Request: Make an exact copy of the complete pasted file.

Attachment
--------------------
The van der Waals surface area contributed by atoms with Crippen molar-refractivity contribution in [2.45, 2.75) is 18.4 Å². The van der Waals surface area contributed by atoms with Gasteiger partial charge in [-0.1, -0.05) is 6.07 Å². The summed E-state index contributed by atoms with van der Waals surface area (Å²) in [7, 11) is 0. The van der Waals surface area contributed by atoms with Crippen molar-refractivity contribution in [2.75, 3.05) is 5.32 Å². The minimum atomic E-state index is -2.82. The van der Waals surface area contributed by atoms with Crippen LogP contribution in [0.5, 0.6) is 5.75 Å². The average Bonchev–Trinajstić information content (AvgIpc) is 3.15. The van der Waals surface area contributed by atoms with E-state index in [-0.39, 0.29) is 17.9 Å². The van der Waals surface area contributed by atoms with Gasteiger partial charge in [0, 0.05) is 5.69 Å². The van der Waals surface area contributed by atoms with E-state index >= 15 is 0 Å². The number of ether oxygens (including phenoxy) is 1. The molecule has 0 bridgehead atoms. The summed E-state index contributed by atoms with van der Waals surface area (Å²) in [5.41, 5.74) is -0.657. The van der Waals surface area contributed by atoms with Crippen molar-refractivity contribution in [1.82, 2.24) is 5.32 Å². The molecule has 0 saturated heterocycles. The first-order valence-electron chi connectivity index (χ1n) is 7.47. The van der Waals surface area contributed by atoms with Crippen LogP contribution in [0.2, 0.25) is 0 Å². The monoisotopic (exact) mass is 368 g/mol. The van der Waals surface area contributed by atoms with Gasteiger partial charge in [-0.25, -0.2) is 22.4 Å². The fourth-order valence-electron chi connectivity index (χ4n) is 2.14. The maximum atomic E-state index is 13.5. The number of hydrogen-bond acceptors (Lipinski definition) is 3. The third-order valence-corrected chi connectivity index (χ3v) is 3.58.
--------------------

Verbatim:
The van der Waals surface area contributed by atoms with Crippen molar-refractivity contribution in [2.45, 2.75) is 18.4 Å². The van der Waals surface area contributed by atoms with Gasteiger partial charge in [-0.1, -0.05) is 6.07 Å². The summed E-state index contributed by atoms with van der Waals surface area (Å²) in [7, 11) is 0. The van der Waals surface area contributed by atoms with Crippen molar-refractivity contribution in [2.75, 3.05) is 5.32 Å². The minimum atomic E-state index is -2.82. The van der Waals surface area contributed by atoms with Crippen LogP contribution in [0.5, 0.6) is 5.75 Å². The average Bonchev–Trinajstić information content (AvgIpc) is 3.15. The van der Waals surface area contributed by atoms with E-state index in [-0.39, 0.29) is 17.9 Å². The van der Waals surface area contributed by atoms with Gasteiger partial charge in [0, 0.05) is 5.69 Å². The van der Waals surface area contributed by atoms with E-state index >= 15 is 0 Å². The number of ether oxygens (including phenoxy) is 1. The molecule has 0 bridgehead atoms. The summed E-state index contributed by atoms with van der Waals surface area (Å²) in [5.41, 5.74) is -0.657. The van der Waals surface area contributed by atoms with Crippen molar-refractivity contribution in [1.82, 2.24) is 5.32 Å². The molecule has 0 saturated heterocycles. The first-order valence-electron chi connectivity index (χ1n) is 7.47. The van der Waals surface area contributed by atoms with Crippen LogP contribution in [0.2, 0.25) is 0 Å². The monoisotopic (exact) mass is 368 g/mol. The van der Waals surface area contributed by atoms with Gasteiger partial charge in [-0.25, -0.2) is 22.4 Å². The fourth-order valence-electron chi connectivity index (χ4n) is 2.14. The maximum atomic E-state index is 13.5. The number of hydrogen-bond acceptors (Lipinski definition) is 3. The third-order valence-corrected chi connectivity index (χ3v) is 3.58.